NewYork-Presbyterian/Hudson Valley Hospital Ahead of the Curve on Breastfeeding Support
Surgeon General this week urges Hospitals to work to support breastfeeding moms
Jan 24, 2011
Cortlandt Manor, NY
NewYork-Presbyterian/Hudson Valley Hospital is the only Hospital and Birthing Center in Westchester and Putnam counties to be recognized for breastfeeding support by the International Board of Lactation Consultant Examiners.
The accreditation by the IBLC comes at a time when the U.S. Surgeon General has launched a campaign to increase breastfeeding by moms, saying it’s not only healthier for moms and babies, but helps families save on the cost of formula.
"One of the most highly effective preventive measures a mother can take to protect her child and her own self is to breastfeed," U.S. Surgeon General Regina Benjamin, MD, during a news conference in Washington, D.C. on Jan 20 according to published reports. "Breastfed babies are less likely to develop asthma. Breastfeeding reduces the risk of sudden infant death syndrome, and breastfeeding for the first six months reduces the risk of later obesity, among other benefits."
Hudson Valley Hospital is one of only seven hospitals and birthing facilities in New York State to be listed by the IBLC in its annual directory. In order to qualify to be listed, hospitals must apply and must meet criteria, which includes hiring currently certified International Board Certified Lactation Consultants (IBCLCs) and having professional lactation support program available 5-7 days a week. IBLC facilities must also have demonstrated that they provide training for their nursing, medical, and other staff who care for breastfeeding families, and have implemented special projects that promote, protect, and support breastfeeding.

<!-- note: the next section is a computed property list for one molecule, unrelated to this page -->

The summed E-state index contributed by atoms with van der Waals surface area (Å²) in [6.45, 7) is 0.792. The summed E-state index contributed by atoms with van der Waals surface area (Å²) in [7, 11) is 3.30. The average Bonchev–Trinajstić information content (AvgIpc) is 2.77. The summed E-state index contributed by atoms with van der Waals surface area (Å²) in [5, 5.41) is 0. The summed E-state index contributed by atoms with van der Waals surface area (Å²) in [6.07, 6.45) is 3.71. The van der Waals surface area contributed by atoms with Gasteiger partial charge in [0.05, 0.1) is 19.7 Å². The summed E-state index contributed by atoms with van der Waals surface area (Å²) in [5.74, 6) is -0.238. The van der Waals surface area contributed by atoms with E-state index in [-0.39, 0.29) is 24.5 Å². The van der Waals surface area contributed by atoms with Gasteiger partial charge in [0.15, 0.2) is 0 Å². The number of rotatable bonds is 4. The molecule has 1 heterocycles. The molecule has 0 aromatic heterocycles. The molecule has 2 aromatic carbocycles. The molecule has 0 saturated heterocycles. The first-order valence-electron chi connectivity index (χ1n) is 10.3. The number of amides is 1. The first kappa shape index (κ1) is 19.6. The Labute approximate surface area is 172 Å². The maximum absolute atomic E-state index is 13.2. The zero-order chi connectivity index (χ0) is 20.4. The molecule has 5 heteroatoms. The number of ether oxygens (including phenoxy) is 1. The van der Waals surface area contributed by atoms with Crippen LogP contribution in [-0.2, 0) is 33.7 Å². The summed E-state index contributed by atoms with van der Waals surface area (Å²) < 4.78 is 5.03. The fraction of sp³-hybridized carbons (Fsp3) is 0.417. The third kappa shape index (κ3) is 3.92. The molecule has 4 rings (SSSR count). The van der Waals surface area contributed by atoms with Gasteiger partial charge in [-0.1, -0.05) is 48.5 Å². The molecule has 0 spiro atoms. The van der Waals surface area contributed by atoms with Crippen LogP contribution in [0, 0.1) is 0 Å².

Linda LeMon, a Board Certified lactation consultant at NewYork-Presbyterian/Hudson Valley Hospital, said that HVHC is ahead of the curve when it comes to breastfeeding support. "More new mothers are breastfeeding when they leave Hudson Valley Hospital," she said. "In fact, 85% of new moms are breastfeeding when they leave the hospital. That’s significantly higher than the national average."
Babies who are breast fed have stronger immune systems and fewer ailments such as diarrhea, respiratory and ear infections, and allergic skin disorders. LeMon attributes NewYork-Presbyterian/Hudson Valley Hospital’s success to several factors, but pointed to the strong support moms receive in hospital and after they leave, as the main factor. "The obstetricians, mid-wives, pediatricians and especially the nurses are all big supporters of breastfeeding," she said. "NewYork-Presbyterian/Hudson Valley Hospital has a breastfeeding support group that meets on the first and third Wednesdays of each month. The support group is beneficial for the new moms, many of them are experiencing similar issues. It also offers them a chance to socialize and meet other new moms."
The Hospital also offers prenatal education classes, private consultations, telephone triage and a new class on what to expect for grandmothers. For more information on the programs at NewYork-Presbyterian/Hudson Valley Hospital, visit hvhc.npgdev.com.